In my family, everyone is an EXPERT; it's like having a roster of unpaid consultants at my fingertips.
The queen of consultants is my mother. Her expertise: shopping and drugs. Being the queen, she spends a lot of time on her throne, which is her bed. Armed with the remote, a speed dial and a credit card with a $10,000 spending limit, she becomes a lean, mean shopping machine -- morning, noon or midnight.
She's confessed to many sleepless nights that included ordering bargains at 4 a.m. There was the George Foreman grill, sparkly rings crafted from semi-precious stones that only a fool would take for real (I did), and beef. One birthday, a frozen half cow (I mean a cooler of steaks) arrived at my door.
One year, a heavy box turned out to be enormous candles on a brass tray. They had enough firepower to blow off my roof. Once lit, the flames were so intense, I realized that in case of a power outage, I could fry an egg if I mounted the brass tray over the candles (instead of under).
As far as being a drug czar with an encyclopedic knowledge of pills: She's a nurse, but more importantly, she's almost a hypochondriac who has lifetime subscriptions to the National Health Review, the New England Journal of Medicine and the Puritan Vitamin Catalog (issued monthly).
She can spot a liver problem on some lady while we're three aisles away in Walmart. Cough just once and she'll diagnose if it's strep, sinus, nodules, smoking or snoring (and what to do or take for each).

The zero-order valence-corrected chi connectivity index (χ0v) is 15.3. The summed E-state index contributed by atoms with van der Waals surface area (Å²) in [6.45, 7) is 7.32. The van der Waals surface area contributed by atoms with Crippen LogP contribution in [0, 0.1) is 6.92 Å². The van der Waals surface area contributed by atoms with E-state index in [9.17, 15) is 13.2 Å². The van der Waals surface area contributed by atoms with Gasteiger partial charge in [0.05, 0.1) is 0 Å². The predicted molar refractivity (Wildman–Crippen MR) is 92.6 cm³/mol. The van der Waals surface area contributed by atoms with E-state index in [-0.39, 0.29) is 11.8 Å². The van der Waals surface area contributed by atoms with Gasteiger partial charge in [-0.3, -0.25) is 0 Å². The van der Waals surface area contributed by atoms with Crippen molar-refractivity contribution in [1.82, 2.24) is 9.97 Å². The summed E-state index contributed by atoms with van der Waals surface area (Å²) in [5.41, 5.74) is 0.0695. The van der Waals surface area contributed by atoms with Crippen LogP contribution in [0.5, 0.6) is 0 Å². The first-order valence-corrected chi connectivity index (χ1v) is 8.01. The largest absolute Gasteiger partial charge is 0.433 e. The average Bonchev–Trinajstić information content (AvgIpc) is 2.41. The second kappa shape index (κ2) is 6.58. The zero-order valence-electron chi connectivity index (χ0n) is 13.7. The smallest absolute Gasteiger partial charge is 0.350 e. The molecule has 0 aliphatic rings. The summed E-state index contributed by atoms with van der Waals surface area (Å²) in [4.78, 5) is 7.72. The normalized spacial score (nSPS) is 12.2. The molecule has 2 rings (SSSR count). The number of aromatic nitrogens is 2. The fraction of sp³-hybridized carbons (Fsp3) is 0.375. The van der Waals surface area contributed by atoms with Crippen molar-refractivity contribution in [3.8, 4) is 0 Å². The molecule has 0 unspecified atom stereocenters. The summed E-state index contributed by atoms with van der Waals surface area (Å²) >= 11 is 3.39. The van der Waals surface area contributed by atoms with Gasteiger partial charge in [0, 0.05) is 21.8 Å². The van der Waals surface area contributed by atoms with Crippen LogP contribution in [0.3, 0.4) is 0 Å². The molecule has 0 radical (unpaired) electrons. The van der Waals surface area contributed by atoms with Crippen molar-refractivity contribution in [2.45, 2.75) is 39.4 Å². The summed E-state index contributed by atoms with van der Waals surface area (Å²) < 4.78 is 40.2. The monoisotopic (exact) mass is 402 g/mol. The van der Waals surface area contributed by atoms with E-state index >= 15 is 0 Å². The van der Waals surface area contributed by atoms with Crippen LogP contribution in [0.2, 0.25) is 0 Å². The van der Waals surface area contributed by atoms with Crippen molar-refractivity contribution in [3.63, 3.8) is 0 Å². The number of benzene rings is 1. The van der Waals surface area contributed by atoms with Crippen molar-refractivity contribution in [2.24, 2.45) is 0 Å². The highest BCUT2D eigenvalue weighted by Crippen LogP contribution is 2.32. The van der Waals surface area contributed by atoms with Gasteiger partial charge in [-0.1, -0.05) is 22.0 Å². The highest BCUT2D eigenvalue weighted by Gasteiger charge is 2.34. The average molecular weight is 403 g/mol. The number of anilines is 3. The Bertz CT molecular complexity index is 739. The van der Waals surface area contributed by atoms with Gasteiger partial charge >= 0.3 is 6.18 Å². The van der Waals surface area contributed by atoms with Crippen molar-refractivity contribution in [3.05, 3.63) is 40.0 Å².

She was a Nostradamus ahead of her time and was into zinc and Echinacea decades before everyone else. She can name every kind of penicillin and its origins and use. When she picks up her prescriptions, the pharmacist asks her to rate the newest generic brands he might carry. They talk pills for an hour.
Look into her Volkswagen-size purse and you're likely to find the following: a nasal atomizer, throat lozenges, two kinds of aspirin (buffered or not), Tylenol, cough syrup, Tums, old foil envelopes of Alka-Seltzer, a small tube of cortisone for burns or bites, and travel-size bottles of various vitamins.
Coming home from Florida, the stewardess searched for a doctor when a passenger couldn't stop coughing. No doctor, but there was my mother, opening her purse and listening to the cough and diagnosing the cure.
And she doesn't charge one penny!